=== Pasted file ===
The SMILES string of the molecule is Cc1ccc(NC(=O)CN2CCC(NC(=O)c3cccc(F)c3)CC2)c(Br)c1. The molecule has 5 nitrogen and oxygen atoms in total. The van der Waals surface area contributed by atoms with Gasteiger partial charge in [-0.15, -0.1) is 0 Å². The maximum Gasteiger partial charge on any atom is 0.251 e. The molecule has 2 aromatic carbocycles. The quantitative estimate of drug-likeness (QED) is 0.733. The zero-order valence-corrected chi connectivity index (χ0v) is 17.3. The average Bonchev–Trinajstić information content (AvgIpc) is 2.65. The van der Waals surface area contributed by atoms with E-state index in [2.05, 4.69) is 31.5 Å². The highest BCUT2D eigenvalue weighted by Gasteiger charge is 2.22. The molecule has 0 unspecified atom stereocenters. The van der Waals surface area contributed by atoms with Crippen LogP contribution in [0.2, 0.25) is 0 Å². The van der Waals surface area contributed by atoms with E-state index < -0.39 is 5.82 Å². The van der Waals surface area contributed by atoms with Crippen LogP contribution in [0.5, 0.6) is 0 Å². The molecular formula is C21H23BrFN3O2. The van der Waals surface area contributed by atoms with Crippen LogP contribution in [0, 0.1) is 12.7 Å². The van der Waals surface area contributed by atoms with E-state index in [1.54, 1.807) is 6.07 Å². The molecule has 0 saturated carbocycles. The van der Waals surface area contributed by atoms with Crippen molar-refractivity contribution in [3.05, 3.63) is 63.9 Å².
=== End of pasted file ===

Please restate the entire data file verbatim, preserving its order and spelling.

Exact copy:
The SMILES string of the molecule is Cc1ccc(NC(=O)CN2CCC(NC(=O)c3cccc(F)c3)CC2)c(Br)c1. The molecule has 5 nitrogen and oxygen atoms in total. The van der Waals surface area contributed by atoms with Gasteiger partial charge in [-0.15, -0.1) is 0 Å². The maximum Gasteiger partial charge on any atom is 0.251 e. The molecule has 2 aromatic carbocycles. The quantitative estimate of drug-likeness (QED) is 0.733. The zero-order valence-corrected chi connectivity index (χ0v) is 17.3. The average Bonchev–Trinajstić information content (AvgIpc) is 2.65. The van der Waals surface area contributed by atoms with E-state index in [2.05, 4.69) is 31.5 Å². The highest BCUT2D eigenvalue weighted by Gasteiger charge is 2.22. The molecule has 0 unspecified atom stereocenters. The van der Waals surface area contributed by atoms with Crippen LogP contribution in [0.2, 0.25) is 0 Å². The van der Waals surface area contributed by atoms with E-state index < -0.39 is 5.82 Å². The van der Waals surface area contributed by atoms with Crippen LogP contribution in [0.5, 0.6) is 0 Å². The molecular formula is C21H23BrFN3O2. The van der Waals surface area contributed by atoms with Crippen LogP contribution in [0, 0.1) is 12.7 Å². The van der Waals surface area contributed by atoms with E-state index in [1.54, 1.807) is 6.07 Å². The molecule has 0 saturated carbocycles. The van der Waals surface area contributed by atoms with Crippen molar-refractivity contribution in [3.05, 3.63) is 63.9 Å².